Children of the Posthole

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Up until a thousand years ago, almost all buildings in Scandinavia through the ages had roof-supporting posts dug into the ground. Postholes are lovely things: they’re deep enough for at least the bottom end to survive heavy ploughing, they trap a lot of interesting stuff while a house is being built – lived in – torn down, and their layout across the site lets you reconstruct the building in great detail.

When you machine off the ploughsoil from a site and find a posthole building foundation, it is common to mark the postholes with coloured sticks, paper plates or shaving foam and photograph the whole thing, preferably from some vantage point such as the scoop of an excavator or a low-flying aeroplane. This gives you a good intuitive idea of the house’s placement in the landscape.

In the above picture (shot probably by his colleague Stina), Lars L of Arkland has marked out the foundations of a 12th century banquet hall at Varla in SW Sweden. And he’s done it in a novel way: using a visiting class of school kids. Most of the kids are standing on postholes belonging to the walls: these are usually small and shallow as all they had to support was the wattle-and-daub wall. In this case, however, we’re seeing a transitional structure type where the roof no longer has dedicated support posts inside the house, being instead supported by the walls. The next step was to do away with postholes entirely and anchor the wall posts in a horizontal sill-frame of wooden beams supported on a rectangle of stones sitting on top of the ground surface. That was a sad development in structural engineering, as a sill-frame building usually leaves no excavatable traces in ploughland once the farmer has carted off the sill stones.

The inside of a house with a wall-supported roof was a novelty, being the first time you could enter a large building in Scandinavia and see an airy space without roof-supporting posts everywhere. Here’s a brief rundown of the rural Scandy long house’s development.

  1. Early Neolithic, 4000 BC. Long houses appear, roof supported by a single line of posts down the centre of the house: interior thus separated into two aisles.

  2. Late Bronze Age, 1100 BC. Two-aisled house gives way to three-aisled house, with two lines of posts down the centre. Each building is divided into several functional units, with one half a byre and the other for living quarters.
  3. Viking Period, AD 800. Long houses survive mainly as banqueting halls, while the various units of the earlier multifunctional houses are built as separate small houses without interior roof supports. Sill frames appear alongside posthole walls.
  4. High Middle Ages, AD 1100. Long houses increasingly rare, small sill-frame buildings become the rule.

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Comments

  1. #1 mary
    September 17, 2007

    I really like that idea. If I ever get to dig another house I might try it. It sure gives a good impression of usable floor space. I’ve been reading about post-Roman Briton and Saxon structures. Those they (Alcock) interpret as feasting halls sometimes have a small (1/3) room at one or both ends he calls private apartments rather than cowbarns. Any of that?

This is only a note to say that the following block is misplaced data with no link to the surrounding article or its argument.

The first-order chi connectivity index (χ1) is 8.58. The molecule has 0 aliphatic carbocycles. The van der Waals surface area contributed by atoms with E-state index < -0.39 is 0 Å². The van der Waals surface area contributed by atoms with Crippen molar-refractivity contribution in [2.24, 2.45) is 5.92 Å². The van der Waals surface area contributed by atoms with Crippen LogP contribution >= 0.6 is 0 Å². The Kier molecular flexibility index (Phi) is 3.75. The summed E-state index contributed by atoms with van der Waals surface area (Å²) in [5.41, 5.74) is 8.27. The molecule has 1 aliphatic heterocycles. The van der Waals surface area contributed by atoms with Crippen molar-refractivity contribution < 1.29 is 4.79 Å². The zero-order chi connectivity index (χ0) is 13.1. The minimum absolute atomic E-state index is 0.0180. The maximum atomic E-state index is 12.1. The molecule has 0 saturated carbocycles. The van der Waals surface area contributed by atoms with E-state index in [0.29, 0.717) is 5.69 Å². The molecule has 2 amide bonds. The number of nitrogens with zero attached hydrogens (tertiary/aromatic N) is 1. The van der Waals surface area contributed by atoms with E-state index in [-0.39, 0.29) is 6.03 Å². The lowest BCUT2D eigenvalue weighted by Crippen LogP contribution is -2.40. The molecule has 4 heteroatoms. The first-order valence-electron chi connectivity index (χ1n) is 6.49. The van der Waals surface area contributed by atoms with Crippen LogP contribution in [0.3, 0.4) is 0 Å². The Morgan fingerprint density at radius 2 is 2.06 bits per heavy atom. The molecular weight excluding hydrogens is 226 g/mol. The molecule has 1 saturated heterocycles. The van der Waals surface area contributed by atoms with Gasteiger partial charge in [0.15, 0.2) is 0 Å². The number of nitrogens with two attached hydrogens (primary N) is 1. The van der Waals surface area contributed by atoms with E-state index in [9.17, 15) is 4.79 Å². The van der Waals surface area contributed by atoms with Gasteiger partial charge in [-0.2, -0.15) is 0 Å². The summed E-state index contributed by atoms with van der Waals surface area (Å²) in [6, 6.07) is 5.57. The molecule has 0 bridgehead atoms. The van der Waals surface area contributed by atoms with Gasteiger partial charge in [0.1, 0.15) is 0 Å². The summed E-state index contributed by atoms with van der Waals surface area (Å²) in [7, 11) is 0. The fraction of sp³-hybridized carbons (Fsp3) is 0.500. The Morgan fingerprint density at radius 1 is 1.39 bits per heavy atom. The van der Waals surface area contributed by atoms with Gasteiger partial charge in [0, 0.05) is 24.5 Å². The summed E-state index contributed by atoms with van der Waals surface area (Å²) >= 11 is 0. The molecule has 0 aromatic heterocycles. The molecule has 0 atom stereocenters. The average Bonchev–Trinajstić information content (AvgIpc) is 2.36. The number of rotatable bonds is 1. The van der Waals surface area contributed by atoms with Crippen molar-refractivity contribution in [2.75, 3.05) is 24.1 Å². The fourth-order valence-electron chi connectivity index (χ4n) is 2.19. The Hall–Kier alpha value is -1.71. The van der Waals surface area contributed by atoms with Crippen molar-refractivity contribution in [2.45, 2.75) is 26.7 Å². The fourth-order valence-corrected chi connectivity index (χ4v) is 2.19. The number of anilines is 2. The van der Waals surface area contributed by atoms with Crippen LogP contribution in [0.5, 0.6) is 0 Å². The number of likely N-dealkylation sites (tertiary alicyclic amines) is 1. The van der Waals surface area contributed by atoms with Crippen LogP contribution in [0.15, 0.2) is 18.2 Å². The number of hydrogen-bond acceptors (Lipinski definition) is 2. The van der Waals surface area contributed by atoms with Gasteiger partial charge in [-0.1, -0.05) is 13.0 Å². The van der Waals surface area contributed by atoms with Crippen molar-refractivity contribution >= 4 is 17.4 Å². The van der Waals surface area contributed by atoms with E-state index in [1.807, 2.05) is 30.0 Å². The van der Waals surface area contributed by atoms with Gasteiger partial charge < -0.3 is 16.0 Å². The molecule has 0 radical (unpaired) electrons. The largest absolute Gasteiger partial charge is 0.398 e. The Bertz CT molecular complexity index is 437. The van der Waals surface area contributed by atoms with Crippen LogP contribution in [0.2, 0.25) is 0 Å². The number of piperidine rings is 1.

I thought you might be interested in the Southeastern US sequence.

    Archaic (5000-3000 BP) scattered postholes, sometimes burned patches (surface hearths), hard to construct any sort of outline. Assumed more like arbor or bower.

    earlier Woodland (to ca. 1250 BP)mostly circular singly-set postholes. 4-8 m diam., roughly, some smaller and very rarely larger. Burned patches on floor, sometimes cache pits inside also. Very small w/sunken floor considered sweatlodges. Pretty pretty ephemeral in many cases.

    Baytown (L. Woodland in Central Mississippi Valley)begining of rectangular, wall trench houses with daub, thatch. Sometimes with rounded corners.

    Mississippian and Protohistoric (1000-2000 BP)rectangular wall trench houses, wattle-and-daub of split canes (Arundinaria). Thatched w/Andropogon (bluestem) grass, often assumed hipped or pyramidal roof. Some interior support and repair posts. I guess 4x5m about average. On moundtops, sometimes larger. Prepared floors, sometimes depressed 10-20 cmbs, central hearths, often one curbed and one lined cylindrical roasting pit. Interior storage pits along walls under bed/bench. West of Mississippi (Caddo area) retains circular with 4 large interior posts, some 8-12+ m diam. In 19th cen., often a circular daubed winter house paired with a summer brush-arbor kitchen/sleeping platform.

    I read some short stories of Iceland recently. Can you explain what means “bedstofa” to e 20th cen.; is it like the enclosed bed-boxes along side walls in the sagas?

  2. #2 Martin R
    September 17, 2007

    Thanks Mary, interesting stuff!

    I don’t know Icelandic, but stofa is probably cognate with Swedish stuga / stuva, which means “small house / living room”. So my guess is that bedstofa would simply mean “bedroom” or “sleeping house”.

  3. #3 Henrik
    September 30, 2007

    Mary: Judging from the photo there is in fact a small room in the west end (the end close to the photographer) of this house, marked by four ‘cildren of the postholes’ in a row.
    A layout with such smaller rooms at one or (usually )both ends is very common for the period.